Five new Teaching Fellows appointed
Hanne Cuyckens, Michiel Dam, Anja van der Voort, Daan Weggemans and Paul Gobée have joined the Leiden University Teachers’ Academy. Lecturers from the academy can exchange experiences, develop themselves and share their knowledge and expertise with the rest of the university, for example through the Leiden Teachers Blog.
The Leiden University Teachers’ Academy (LTA) comprises 23 Teaching Fellows, five of whom are new. Each year new fellows are selected from faculty nominees. Fellows drive innovation in teaching and learning, share their experiences and seek collaboration with other lecturers within and outside their own discipline. The winner of the LUS Teaching Prize, this year Paul Gobée, is always made a Teaching Fellow.
The Teaching Fellows receive a 25,000-euro grant to carry out one or more projects relating to innovation in teaching and learning. The five members have already submitted the project they want to start working on.
Hanne Cuyckens - Educational Director of Leiden University College and Assistant Professor of International Law
Universities can make an important contribution to solving sustainability challenges. Education also plays a crucial role in this. Hanne Cuyckens will research how the UN’s Sustainable Development Goals (SDG) can be used to identify what degree programmes already do in the field of sustainability. She is also researching to what extent the SDGs can be used as a tool for further curriculum development. The interdisciplinary Leiden University College programme is serving as a test case here.
Michiel Dam - Assistant Professor in STEM subject didactics at ICLON
Michiel Dam from the University Graduate School of Teaching will also focus on sustainability. His project focuses on ‘hopeful teaching in the climate crisis’ for students from the teacher training programme. People all around the world feel different types of anxiety about climate change, and this anxiety is highest in young people. These feelings lead to helplessness, polarisation between groups and apparent stasis. Michiel’s research therefore focuses on education about climate change through the lens of hope. In the midst of anxiety, hopeful climate education can shift young people’s perspectives from obstacles to strategies for change. It can help them appreciate that at its deepest level a crisis comprises problems − complex and intractable as they may be – to which solutions can be found.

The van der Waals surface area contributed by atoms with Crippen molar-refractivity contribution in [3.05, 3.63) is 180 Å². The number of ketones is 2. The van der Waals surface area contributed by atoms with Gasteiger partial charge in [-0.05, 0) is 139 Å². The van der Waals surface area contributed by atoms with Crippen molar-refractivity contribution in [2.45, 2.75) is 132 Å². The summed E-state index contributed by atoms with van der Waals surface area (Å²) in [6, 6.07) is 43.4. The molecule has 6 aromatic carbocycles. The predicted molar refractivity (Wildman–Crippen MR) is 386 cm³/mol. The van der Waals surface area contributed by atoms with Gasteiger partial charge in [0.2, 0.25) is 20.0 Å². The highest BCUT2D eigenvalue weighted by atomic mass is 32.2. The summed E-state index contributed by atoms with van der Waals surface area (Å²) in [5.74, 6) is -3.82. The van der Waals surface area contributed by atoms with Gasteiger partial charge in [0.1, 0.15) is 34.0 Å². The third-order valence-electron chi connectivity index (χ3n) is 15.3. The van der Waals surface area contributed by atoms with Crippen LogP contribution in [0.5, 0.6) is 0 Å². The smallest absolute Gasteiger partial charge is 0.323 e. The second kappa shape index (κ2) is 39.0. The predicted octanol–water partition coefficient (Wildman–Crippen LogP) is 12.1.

Anja van der Voort - Assistant Professor at the Institute of Education and Child Studies
Anja van der Voort teaches methodology and statistics at the Institute of Education and Child Studies. Many students dread these ‘M&T’ courses and (by no means rightly so) have low confidence in their own abilities. In her project, Anja is going to enhance the whole learning pathway and develop interactive teaching and learning materials. Offering students a recurrent and simple way to test and refresh their knowledge, helps them improve their M&T skills and their confidence in those skills.
Daan Weggemans - BSc in Security Studies Programme Director and researcher at the Institute for Security and Global Affairs
Daan Weggemans will deal with a very topical subject: innovation in teaching and learning and a project on lecturers’ professional development at today’s universities. Lecturers with or without a PhD are essential to the university and are much appreciated by students. Daan is researching how to provide good training and how we can help lecturers achieve their longer-term career goals.
Paul Gobée - Doctor, anatomy lecturer and e-learning developer
Paul Gobée won this year’s LUS Teaching Prize for his drive and passion for his discipline. As an anatomy lecturer and coordinator of the dissection room, he uses all considerable perspectives and assignments to activate students and help them learn. He was also nominated as a teaching fellow by the LUMC. His project is all about developing open learning materials and blended learning in co-creation with students and lecturers.
Bannerpicture: Monique Shaw